Do you warm up before your workout? For most athletes, a gradual warm-up has very real benefits and can help prepare the body for more intense exercise. In fact, the more intense your exercise, event or training routine is, the more important a proper warm-up becomes.

A thorough warm-up helps increase the blood flow to the working muscle which results in decreased muscle stiffness, reduced risk of injury and often, improved performance.

Additional benefits of warming up include physiological and psychological preparation for more extreme exercise.

Specific Benefits of a Proper Warm-Up

  • Increased Muscle Temperature — The temperature increases within muscles that are used during a warm-up routine. A warmed muscle both contracts more forcefully and relaxes more quickly. In this way, both speed and strength can be enhanced. Also, the probability of overstretching a muscle and causing injury is far less.
  • Increased Body Temperature — This improves muscle elasticity, also reducing the risk of strains and pulls.
  • Blood Vessels Dilate — This reduces the resistance to blood flow and lower stress on the heart.
  • Improve Efficient Cooling — By activating the heat-dissipation mechanisms in the body (efficient sweating) an athlete can cool efficiently and help prevent overheating early in the event or race.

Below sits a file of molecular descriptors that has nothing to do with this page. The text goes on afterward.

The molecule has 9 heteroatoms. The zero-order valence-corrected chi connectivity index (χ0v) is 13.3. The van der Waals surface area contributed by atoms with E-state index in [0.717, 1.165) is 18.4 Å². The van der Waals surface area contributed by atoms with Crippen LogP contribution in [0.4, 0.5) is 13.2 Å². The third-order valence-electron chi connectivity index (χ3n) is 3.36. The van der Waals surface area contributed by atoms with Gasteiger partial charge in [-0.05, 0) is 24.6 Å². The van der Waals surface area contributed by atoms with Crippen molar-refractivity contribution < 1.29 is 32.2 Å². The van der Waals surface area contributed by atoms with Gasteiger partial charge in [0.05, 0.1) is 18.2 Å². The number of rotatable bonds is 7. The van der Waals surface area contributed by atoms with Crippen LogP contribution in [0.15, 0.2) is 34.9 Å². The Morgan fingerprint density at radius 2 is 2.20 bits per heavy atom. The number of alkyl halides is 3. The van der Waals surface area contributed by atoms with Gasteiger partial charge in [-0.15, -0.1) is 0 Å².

• Increased Blood Temperature — The temperature of blood increases as it travels through the muscles. As blood temperature rises, the binding of oxygen to hemoglobin weakens so oxygen is more readily available to working muscles, which may improve endurance.
  • Improved Range of Motion — The range of motion around a joint is increased.
  • Hormonal Changes — Your body increases its production of various hormones responsible for regulating energy production. During warm-up, this balance of hormones makes more carbohydrates and fatty acids available for energy production.
  • Mental Preparation ​— The warm-up is also a good time to mentally prepare for an event by clearing the mind, increasing focus, reviewing skills and strategy. Positive imagery can also relax the athlete and build concentration.

Typical Warm-Up Exercises

  • Gradually increasing the intensity of your specific sport. This uses the specific skills of a sport and is sometimes called a related warm-up. For runners, the idea is to jog a while and add a few sprints into the routine to engage all the muscle fibers.
  • Adding movements not related to your sport in a slow steady manner: calisthenics or flexibility exercises for example. Ballplayers often use unrelated exercise for their warm up.
  • Which to choose? The best time to stretch a muscle is after it has an increased blood flow and has increased temperature to avoid injury. Stretching a cold muscle can increase the risk of injury from pulls and tears. So you are better off doing gradual aerobic exercise before stretching. Keep in mind that the best time to stretch is after exercise because your muscles are warm and pliable with the increase of blood in them.Make sure your warm up begins gradually and uses the muscles that will be stressed during exercise.
  • Keep in mind that the perfect warm-up is a very individual process that can only come with practice, experimentation, and experience. Try warming up in various ways, at various intensities until you find what works best for you.




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